Mining opponents during the earlier debate warned of all the social ills and economic costs that would follow if a large mine was allowed to operate in the borough. None of those claims proved to be founded.
In fact, in the last socio-economic studies funded by Coeur Alaska, both the CBJ and the Forest Service concluded the social and economic impact of the proposed mine would be positive.
Companies such as Greens Creek, Echo Bay and Coeur Alaska have contributed generously to Juneau's charities and tax base and local commerce, providing good jobs and diversifying its sometimes shaky economy. Additionally, the employees of the mining companies volunteer their time to community service, belong to churches and otherwise enrich the quality of life in our community.
In the long view, Juneau would not exist as we know it today if it were not for mining. In fact, a great deal of Juneau's urban development rests firmly on the tailings from Juneau's early mines.
Another oft-repeated socio-economic argument, that the "boom and bust" nature of mining is the biggest problem of all, simply doesn't make sense. Juneau is currently dealing with significant repercussions from the boom and bust cycle of big box stores. However, those large employers aren't required to do socio-economic studies, which raises the specter of risk to the CBJ that the current mining ordinance discriminates against mining companies.
Another economic benefit that won't show up on a study is that mining companies may well play a pivotal role in the affordability of our utility rates in the not too distant future. AEL&P's next big project is the Lake Dorothy hydroelectric generation facility. If the Lake Dorothy project moves forward, it will supply the supplemental power needed to meet Juneau's demand for years to come, while helping to keep utility rates low.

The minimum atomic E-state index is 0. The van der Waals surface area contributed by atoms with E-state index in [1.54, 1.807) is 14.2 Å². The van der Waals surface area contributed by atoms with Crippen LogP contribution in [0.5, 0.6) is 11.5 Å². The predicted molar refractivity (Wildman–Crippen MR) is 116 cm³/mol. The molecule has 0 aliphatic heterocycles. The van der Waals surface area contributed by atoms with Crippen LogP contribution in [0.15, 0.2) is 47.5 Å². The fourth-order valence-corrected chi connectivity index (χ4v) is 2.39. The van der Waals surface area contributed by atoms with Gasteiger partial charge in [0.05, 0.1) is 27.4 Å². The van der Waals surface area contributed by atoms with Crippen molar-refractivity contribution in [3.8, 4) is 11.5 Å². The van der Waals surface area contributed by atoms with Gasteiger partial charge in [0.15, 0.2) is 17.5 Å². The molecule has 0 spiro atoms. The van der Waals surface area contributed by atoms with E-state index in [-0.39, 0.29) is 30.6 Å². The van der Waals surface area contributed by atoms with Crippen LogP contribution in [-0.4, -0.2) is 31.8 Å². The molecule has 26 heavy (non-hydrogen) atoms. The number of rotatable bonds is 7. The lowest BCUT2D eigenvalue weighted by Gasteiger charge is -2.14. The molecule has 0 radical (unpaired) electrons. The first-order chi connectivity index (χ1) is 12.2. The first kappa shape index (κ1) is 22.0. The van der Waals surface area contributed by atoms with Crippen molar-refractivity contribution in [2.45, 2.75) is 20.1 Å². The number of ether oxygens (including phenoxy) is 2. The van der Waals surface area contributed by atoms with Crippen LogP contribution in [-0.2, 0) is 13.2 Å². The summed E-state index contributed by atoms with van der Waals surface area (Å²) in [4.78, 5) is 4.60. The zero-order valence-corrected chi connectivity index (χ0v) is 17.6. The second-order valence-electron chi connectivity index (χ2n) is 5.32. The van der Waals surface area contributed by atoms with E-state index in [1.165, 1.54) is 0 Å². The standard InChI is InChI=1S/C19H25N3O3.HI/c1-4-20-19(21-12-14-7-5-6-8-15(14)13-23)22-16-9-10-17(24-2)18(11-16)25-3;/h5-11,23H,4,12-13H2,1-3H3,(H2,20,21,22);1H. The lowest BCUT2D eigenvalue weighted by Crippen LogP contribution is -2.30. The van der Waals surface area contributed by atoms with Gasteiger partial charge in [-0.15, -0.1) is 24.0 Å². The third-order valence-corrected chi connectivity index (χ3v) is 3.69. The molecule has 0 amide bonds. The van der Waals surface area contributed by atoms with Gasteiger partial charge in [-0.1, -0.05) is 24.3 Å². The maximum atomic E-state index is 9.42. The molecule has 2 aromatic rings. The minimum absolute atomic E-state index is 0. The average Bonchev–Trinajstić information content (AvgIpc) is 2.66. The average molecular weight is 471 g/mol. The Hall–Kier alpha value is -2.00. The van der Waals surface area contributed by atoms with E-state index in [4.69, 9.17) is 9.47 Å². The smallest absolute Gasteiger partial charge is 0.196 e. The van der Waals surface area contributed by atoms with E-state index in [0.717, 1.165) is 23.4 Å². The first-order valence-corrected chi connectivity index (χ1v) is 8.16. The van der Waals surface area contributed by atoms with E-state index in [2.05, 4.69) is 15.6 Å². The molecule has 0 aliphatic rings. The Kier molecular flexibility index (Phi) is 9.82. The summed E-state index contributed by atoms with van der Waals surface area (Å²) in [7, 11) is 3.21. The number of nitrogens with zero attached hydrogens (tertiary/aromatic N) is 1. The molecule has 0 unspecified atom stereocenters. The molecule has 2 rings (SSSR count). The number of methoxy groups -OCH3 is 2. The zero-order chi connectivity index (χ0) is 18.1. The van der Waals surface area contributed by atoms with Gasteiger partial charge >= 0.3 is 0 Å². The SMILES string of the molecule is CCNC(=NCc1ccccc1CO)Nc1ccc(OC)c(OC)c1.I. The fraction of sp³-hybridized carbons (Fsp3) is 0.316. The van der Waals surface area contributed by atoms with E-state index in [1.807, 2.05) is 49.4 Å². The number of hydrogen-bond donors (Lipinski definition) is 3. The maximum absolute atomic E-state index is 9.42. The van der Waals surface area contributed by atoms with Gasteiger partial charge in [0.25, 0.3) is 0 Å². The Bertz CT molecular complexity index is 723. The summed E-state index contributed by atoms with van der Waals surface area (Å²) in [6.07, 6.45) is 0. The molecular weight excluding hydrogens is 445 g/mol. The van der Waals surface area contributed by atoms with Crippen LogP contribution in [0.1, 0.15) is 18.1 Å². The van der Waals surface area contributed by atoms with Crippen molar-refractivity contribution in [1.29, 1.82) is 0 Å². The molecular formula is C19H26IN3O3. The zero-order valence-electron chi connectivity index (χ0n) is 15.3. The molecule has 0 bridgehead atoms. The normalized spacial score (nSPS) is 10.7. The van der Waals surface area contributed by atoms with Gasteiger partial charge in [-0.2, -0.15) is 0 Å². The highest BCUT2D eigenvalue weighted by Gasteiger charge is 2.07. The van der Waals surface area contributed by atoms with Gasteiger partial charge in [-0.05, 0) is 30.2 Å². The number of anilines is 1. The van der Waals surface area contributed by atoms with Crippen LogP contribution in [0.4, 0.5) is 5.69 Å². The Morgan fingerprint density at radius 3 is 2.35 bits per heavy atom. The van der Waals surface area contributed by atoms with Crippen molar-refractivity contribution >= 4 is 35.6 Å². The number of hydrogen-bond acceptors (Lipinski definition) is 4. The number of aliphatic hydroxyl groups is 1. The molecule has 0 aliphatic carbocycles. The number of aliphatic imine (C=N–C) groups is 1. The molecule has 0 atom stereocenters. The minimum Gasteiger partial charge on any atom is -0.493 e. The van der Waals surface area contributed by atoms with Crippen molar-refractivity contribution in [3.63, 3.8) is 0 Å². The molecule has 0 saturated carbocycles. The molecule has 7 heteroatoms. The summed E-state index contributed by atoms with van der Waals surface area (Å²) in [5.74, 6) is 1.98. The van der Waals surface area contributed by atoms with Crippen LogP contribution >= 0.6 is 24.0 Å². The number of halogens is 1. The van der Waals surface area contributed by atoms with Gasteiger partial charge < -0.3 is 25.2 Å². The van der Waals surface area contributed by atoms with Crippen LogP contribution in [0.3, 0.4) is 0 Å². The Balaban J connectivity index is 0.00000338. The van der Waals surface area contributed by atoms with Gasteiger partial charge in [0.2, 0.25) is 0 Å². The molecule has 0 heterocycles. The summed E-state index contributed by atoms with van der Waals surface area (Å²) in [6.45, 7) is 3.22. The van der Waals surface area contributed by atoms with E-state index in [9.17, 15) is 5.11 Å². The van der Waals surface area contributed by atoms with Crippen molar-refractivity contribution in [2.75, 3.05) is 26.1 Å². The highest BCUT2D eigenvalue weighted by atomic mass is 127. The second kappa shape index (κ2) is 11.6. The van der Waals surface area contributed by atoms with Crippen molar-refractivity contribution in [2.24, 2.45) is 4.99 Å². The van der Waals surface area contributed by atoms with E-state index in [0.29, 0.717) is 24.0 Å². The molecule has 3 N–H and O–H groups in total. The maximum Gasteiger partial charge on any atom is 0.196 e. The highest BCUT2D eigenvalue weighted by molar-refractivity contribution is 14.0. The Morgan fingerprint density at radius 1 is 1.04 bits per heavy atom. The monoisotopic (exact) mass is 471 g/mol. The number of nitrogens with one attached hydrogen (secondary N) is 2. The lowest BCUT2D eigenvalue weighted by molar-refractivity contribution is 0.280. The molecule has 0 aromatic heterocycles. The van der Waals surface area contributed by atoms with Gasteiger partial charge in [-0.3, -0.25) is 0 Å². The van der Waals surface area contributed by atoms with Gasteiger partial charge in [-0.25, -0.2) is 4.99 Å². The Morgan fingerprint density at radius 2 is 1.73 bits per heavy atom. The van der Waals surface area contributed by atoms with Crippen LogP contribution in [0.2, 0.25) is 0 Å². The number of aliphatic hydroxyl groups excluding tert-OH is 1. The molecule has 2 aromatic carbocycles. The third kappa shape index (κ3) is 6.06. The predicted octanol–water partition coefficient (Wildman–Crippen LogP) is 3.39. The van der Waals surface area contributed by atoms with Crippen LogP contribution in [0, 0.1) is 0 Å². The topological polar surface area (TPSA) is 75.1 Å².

The project won't pencil out for AEL&P without another large customer such as Greens Creek or significant population growth. The latter is not likely to happen. If the light company can supply Greens Creek with power, the mining company will be able to replace its diesel-generated power with clean, efficient hydroelectric power saving hundreds of thousands of dollars. With the help of the Southeast Intertie and the line to Hawk Inlet, Hoonah also would be able to move away from expensive diesel generation.
Back in 1989 the mining ordinance was amended to add the socio-economic study requirement on a much faster track and with far less public input than the current proceedings to reverse this unneeded and outdated restriction.
In a memorandum submitted by the CBJ's longest tenured planning commissioner, Johan Dybdahl, he sums up the primary failings of the law thusly: "The Large Mine Permit ordinance as it currently exists is unwieldy, duplicative and far-reaching."
The proposed changes to the mining ordinance have been debated adequately by all sides and should move forward quickly.